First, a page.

On March 12, 2015, NASA plans to launch the Magnetospheric Multiscale, or MMS, mission. MMS consists of four identical spacecraft that will orbit around Earth through the dynamic magnetic system surrounding our planet to study a little-understood phenomenon called magnetic reconnection. The MMS mission is a Solar Terrestrial Probes mission comprising four identically instrumented spacecraft that will use Earth’s magnetosphere as a laboratory to study the microphysics of three fundamental plasma processes: magnetic reconnection, energetic particle acceleration, and turbulence. These processes occur in all astrophysical plasma systems but can be studied in situ only in our solar system and most efficiently only in Earth’s magnetosphere, where they control the dynamics of the geospace environment and play an important role in the processes known as “space weather.”

Orbiting Earth, MMS will pass through known areas of magnetic reconnection. During its first phase it will travel through reconnection sites on the sun side of Earth. Here the interplanetary magnetic field connects with Earth’s magnetic field, transferring particles, momentum and energy to the magnetosphere via magnetic reconnection. During the second phase of its mission, MMS will observe reconnection on the night side of Earth, where that connected field flows around both sides of Earth to a second reconnection point in what’s known as the magnetotail, where they then disconnect.

Under normal conditions, the magnetic field lines inside plasmas don’t break or merge with other field lines. But sometimes, as field lines get close to each other, the entire pattern changes and everything realign into a new configuration. The amount of energy released can be formidable. Magnetic reconnection taps into the stored energy of the magnetic field, converting it into heat and kinetic energy that sends particles streaming out along the field lines.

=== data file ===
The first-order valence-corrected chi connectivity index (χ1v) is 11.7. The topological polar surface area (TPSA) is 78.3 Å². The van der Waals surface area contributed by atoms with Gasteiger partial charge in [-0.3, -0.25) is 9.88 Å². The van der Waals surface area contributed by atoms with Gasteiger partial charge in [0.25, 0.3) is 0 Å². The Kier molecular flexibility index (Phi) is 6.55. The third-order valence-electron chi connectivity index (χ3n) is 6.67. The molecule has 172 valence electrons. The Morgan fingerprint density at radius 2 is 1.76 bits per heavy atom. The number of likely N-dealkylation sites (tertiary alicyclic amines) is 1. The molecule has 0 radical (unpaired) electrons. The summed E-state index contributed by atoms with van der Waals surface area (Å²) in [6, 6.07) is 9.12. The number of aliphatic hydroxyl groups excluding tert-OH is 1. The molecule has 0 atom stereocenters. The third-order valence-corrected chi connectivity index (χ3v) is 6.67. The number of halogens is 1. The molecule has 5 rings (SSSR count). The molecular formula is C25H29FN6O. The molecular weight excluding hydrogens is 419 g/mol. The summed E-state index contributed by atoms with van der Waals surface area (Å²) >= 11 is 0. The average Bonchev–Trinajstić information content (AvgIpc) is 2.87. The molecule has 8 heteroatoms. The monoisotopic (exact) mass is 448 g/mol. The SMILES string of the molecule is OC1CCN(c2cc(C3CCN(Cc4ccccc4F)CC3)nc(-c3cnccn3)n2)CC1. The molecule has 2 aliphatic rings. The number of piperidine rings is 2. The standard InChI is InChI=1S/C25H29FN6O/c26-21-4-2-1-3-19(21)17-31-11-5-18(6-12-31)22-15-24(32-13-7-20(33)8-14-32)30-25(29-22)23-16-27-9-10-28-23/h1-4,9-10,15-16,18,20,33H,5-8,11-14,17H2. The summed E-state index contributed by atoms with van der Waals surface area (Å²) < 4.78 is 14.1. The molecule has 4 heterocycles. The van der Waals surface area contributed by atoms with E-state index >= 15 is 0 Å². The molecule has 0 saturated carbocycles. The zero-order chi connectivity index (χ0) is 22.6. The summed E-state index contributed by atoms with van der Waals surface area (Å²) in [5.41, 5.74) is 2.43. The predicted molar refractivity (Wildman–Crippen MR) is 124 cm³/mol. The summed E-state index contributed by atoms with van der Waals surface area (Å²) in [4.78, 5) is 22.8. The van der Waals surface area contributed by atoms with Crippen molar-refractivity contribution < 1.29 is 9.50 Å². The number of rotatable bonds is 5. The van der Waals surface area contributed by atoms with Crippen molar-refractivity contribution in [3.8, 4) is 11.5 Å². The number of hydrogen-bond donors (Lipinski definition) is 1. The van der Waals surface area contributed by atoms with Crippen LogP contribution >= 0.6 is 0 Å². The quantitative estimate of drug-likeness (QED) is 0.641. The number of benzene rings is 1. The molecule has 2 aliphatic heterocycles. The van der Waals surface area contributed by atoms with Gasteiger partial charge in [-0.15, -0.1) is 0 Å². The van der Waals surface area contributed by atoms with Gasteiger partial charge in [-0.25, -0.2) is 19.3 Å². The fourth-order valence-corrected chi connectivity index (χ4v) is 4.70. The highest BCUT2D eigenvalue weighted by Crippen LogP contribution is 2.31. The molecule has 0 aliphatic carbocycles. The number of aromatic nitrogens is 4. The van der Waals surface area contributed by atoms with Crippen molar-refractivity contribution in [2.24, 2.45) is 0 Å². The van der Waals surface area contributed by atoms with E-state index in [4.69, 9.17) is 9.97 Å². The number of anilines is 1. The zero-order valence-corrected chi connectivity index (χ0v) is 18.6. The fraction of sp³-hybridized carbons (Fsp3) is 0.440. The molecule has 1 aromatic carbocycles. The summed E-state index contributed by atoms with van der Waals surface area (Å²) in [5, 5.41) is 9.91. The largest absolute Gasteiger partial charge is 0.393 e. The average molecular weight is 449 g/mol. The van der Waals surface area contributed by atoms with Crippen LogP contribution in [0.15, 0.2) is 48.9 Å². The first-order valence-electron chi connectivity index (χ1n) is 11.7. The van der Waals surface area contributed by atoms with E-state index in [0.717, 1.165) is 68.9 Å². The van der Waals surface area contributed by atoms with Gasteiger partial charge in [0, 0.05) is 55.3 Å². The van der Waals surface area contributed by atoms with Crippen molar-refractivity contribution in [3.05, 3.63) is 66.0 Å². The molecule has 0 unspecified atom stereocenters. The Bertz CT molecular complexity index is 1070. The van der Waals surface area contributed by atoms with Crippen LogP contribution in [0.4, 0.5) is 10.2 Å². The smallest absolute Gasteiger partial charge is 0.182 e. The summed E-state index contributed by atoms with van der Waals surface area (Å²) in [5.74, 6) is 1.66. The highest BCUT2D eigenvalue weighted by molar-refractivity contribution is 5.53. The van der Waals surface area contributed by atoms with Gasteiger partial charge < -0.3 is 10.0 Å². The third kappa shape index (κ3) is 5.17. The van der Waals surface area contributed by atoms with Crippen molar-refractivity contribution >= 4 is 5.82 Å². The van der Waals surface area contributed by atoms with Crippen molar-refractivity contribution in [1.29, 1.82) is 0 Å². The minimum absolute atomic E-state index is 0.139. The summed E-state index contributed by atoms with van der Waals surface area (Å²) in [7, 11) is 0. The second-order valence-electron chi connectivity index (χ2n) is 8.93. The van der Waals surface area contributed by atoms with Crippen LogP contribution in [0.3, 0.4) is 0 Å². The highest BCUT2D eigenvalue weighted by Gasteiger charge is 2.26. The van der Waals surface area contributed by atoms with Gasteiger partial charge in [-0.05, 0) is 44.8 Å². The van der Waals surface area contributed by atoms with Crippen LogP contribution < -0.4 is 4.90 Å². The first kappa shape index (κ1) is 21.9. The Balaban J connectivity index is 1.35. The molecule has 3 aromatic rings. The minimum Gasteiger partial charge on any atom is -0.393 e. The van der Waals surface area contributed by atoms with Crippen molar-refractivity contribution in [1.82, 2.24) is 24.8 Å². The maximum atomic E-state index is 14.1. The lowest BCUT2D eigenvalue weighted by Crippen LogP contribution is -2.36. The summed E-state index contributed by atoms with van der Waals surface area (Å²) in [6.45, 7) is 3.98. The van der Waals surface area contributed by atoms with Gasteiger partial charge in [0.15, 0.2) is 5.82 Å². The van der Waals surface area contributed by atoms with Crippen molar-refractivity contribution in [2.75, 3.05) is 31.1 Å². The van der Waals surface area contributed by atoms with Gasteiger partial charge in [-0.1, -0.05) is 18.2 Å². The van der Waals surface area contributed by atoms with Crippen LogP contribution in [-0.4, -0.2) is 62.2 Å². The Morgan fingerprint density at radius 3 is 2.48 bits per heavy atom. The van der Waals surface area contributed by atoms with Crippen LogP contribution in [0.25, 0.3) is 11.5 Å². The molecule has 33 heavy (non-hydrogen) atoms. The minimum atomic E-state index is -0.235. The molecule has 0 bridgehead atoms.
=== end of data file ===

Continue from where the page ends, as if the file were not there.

Scientists want to know exactly what conditions, what tipping points, trigger magnetic reconnection events. Much of what we currently know about the small-scale physics of magnetic reconnection comes from theoretical studies, computer models, and laboratory experiments. True understanding, however, requires observing magnetic reconnection up close – so MMS will take its measurements in Earth’s own magnetosphere, an ideal natural laboratory in which reconnection can be observed under a wide range of conditions.

Armed with this data, scientists will have their first chance to watch magnetic reconnection from the inside, right as it’s occurring. By focusing on the small-scale process, scientists open the door to understanding what happens on larger scales throughout the universe.  Determining how reconnection occurs nearby will improve our understanding of how this fundamental process works on the sun, on other stars, throughout space — and, of course, it will teach us more about giant geomagnetic storms like the Halloween storms, thus helping us safeguard our home planet Earth.

For more on MMS: www.nasa.gov/mms